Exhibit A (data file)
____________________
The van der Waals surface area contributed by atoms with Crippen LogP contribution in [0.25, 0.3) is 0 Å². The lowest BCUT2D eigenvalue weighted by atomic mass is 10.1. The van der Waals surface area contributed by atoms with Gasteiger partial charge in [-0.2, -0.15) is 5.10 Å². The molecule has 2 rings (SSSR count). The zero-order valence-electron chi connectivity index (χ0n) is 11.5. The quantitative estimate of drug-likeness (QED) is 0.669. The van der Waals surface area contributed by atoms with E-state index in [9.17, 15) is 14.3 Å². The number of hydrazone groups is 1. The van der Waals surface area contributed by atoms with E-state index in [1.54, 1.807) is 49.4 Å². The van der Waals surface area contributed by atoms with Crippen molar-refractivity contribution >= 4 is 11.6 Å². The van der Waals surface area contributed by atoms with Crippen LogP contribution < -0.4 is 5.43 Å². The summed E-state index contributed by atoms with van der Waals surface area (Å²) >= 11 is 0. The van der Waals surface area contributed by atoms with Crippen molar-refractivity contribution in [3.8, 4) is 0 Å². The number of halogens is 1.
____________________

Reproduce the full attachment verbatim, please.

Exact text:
The van der Waals surface area contributed by atoms with Crippen LogP contribution in [0.25, 0.3) is 0 Å². The lowest BCUT2D eigenvalue weighted by atomic mass is 10.1. The van der Waals surface area contributed by atoms with Gasteiger partial charge in [-0.2, -0.15) is 5.10 Å². The molecule has 2 rings (SSSR count). The zero-order valence-electron chi connectivity index (χ0n) is 11.5. The quantitative estimate of drug-likeness (QED) is 0.669. The van der Waals surface area contributed by atoms with E-state index in [9.17, 15) is 14.3 Å². The number of hydrazone groups is 1. The van der Waals surface area contributed by atoms with E-state index in [1.54, 1.807) is 49.4 Å². The van der Waals surface area contributed by atoms with Crippen molar-refractivity contribution >= 4 is 11.6 Å². The van der Waals surface area contributed by atoms with Crippen LogP contribution < -0.4 is 5.43 Å². The summed E-state index contributed by atoms with van der Waals surface area (Å²) >= 11 is 0. The van der Waals surface area contributed by atoms with Crippen molar-refractivity contribution in [3.8, 4) is 0 Å². The number of halogens is 1.